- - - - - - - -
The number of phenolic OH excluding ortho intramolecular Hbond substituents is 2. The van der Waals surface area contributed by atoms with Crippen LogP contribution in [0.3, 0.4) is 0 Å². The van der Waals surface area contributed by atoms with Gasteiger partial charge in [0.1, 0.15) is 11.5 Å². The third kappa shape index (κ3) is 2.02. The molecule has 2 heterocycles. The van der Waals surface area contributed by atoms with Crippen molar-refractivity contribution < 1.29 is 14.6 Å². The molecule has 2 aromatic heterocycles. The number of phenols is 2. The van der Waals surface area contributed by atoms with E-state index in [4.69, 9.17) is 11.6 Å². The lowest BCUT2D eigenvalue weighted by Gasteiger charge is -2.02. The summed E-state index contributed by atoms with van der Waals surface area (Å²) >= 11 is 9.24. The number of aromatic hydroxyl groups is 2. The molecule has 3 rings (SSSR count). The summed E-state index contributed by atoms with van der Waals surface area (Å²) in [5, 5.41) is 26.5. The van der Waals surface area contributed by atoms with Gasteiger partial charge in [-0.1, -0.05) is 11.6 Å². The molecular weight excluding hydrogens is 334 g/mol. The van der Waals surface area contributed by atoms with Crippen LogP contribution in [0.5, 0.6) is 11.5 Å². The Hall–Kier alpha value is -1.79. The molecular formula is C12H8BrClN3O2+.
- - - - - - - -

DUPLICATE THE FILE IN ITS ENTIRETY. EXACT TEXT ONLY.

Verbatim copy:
The number of phenolic OH excluding ortho intramolecular Hbond substituents is 2. The van der Waals surface area contributed by atoms with Crippen LogP contribution in [0.3, 0.4) is 0 Å². The van der Waals surface area contributed by atoms with Gasteiger partial charge in [0.1, 0.15) is 11.5 Å². The third kappa shape index (κ3) is 2.02. The molecule has 2 heterocycles. The van der Waals surface area contributed by atoms with Crippen molar-refractivity contribution < 1.29 is 14.6 Å². The molecule has 2 aromatic heterocycles. The number of phenols is 2. The van der Waals surface area contributed by atoms with E-state index in [4.69, 9.17) is 11.6 Å². The lowest BCUT2D eigenvalue weighted by Gasteiger charge is -2.02. The summed E-state index contributed by atoms with van der Waals surface area (Å²) >= 11 is 9.24. The number of aromatic hydroxyl groups is 2. The molecule has 3 rings (SSSR count). The summed E-state index contributed by atoms with van der Waals surface area (Å²) in [5, 5.41) is 26.5. The van der Waals surface area contributed by atoms with Gasteiger partial charge in [-0.1, -0.05) is 11.6 Å². The molecular weight excluding hydrogens is 334 g/mol. The van der Waals surface area contributed by atoms with Crippen LogP contribution in [0.5, 0.6) is 11.5 Å². The Hall–Kier alpha value is -1.79. The molecular formula is C12H8BrClN3O2+.